Speaker: Gabrielle Oliveira, Jorge Paulo Lemann Associate Professor of Education and of Brazil Studies, Harvard Graduate School of Education
Moderated by: Sarah Dryden-Peterson, Associate Professor of Education, Harvard Graduate School of Education
An unprecedented number of Venezuelans have left behind the worsening economic and social crisis at home to look for better future prospects. Brazil is hosting about 261,000 Venezuelans as migrants, asylum seekers, or refugees, which, at 18 percent, constitutes the largest share of Brazil’s 1.3 million refugees and migrants population (World Bank, 2020). Many shelters in Brazilian cities are overcrowded, meaning children and families often end up living on the streets and unable to access government services including education. This presentation has two goals: the first is to present background data on both the legal conditions that impact Venezuelan immigrants in Brazil and the education barriers that exist for immigrant and refugee children in Brazilian public schools. The second goal is to present preliminary qualitative data on how public schools (teachers, administrators) are responding to the influx of Venezuelan children in elementary schools.
Gabrielle Oliveira’s research focuses on immigration and mobility — on how people move, adapt, and parent across borders. Her expertise includes gender, anthropology, transnationalism across the Americas. Merging the fields of anthropology and education through ethnographic work in multiple countries, Oliveira also studies the educational trajectories of immigrant children. She is the author of Motherhood Across Borders: Immigrants and their Children in Mexico and in New York City (NYU Press). The book has won the inaugural Erickson and Hornberger Book Award by the University of Pennsylvania's Ethnography Forum and the award for book of the year by the Council of Anthropology and Education. Originally from São Paulo, Brazil, Oliveira received her MA and PhD from Teachers College, Columbia University in New York City. She was the recipient of the National Academy of Education/ Spencer Foundation Dissertation Fellowship, and she has been also awarded a postdoc fellowship from the National Academy of Education/Spencer Foundation to study the consequences of the 2018 zero-tolerance policy on family separation under the Trump Administration. Oliveira is also part of a group called "Colectiva Infancias" that has won a grant from the National Geographic Foundation to assemble a public-facing website on the stories of immigrant children who migrate within the Americas. Oliveira has been engaged in studying Brazilian migration to Massachusetts and has extensively focused on how immigrant children and families navigate newfound educational systems amid a global pandemic. She has worked closely with teachers in dual language programs whose students are Brazilian working to understand what the constraints are in educational practices in and out of classrooms. Her publications can be found in journals like Anthropology and Education Quarterly; Diaspora, Indigenous, and Minority Education; Bilingual Research Journal; TESOL Quarterly; Global Studies of Childhood; among others.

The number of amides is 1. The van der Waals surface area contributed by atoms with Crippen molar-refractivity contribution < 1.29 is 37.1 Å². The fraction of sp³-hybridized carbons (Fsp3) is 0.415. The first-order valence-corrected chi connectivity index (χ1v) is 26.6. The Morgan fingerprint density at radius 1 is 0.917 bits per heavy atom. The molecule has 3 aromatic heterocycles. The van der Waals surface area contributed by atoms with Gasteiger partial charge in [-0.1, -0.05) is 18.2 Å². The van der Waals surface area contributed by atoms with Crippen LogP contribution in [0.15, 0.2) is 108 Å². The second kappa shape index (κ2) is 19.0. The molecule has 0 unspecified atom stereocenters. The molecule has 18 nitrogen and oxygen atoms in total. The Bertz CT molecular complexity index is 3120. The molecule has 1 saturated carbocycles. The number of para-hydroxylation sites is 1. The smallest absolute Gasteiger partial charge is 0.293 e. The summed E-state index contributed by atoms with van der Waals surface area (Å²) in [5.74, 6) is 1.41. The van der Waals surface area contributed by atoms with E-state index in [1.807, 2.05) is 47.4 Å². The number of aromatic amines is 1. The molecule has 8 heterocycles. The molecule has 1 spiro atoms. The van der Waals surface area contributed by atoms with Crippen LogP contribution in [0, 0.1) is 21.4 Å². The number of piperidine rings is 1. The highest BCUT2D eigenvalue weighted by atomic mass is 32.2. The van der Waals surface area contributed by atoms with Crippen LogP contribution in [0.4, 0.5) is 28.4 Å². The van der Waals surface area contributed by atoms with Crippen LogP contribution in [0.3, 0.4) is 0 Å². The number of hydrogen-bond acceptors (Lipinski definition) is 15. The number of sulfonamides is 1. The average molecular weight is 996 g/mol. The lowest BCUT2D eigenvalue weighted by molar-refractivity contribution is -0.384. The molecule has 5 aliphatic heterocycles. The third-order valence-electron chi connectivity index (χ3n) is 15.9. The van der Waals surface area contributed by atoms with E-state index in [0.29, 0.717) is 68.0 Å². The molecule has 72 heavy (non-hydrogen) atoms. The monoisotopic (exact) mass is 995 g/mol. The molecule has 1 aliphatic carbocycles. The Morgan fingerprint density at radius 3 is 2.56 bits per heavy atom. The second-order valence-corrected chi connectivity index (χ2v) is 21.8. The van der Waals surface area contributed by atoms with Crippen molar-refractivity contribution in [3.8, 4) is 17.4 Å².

Sarah Dryden-Peterson leads a research program that focuses on the connections between education and community development, specifically the role that education plays in building peaceful and participatory societies. In her field-based research globally, in her teaching, and in her role as founder and director of Refugee REACH, she examines what it would take for all children to access quality education, be part of welcoming communities, and contribute to building peaceful futures. Her research connects practice, policy, and scholarship and is strengthened through sustained collaborations with communities, NGOs, governments, and UN agencies, with a focus on low- and middle-income countries particularly those that are conflict-affected. Dryden-Peterson’s research has played critical roles in shaping global policy and local programs that have the potential to create quality, conflict-informed, and future-creating education for millions of children globally in settings of migration and displacement. Raised in Toronto, Canada, Dryden-Peterson taught primary and middle school in Madagascar, South Africa, and the United States. Learn more about her academic research publications and her Mowana Research Lab.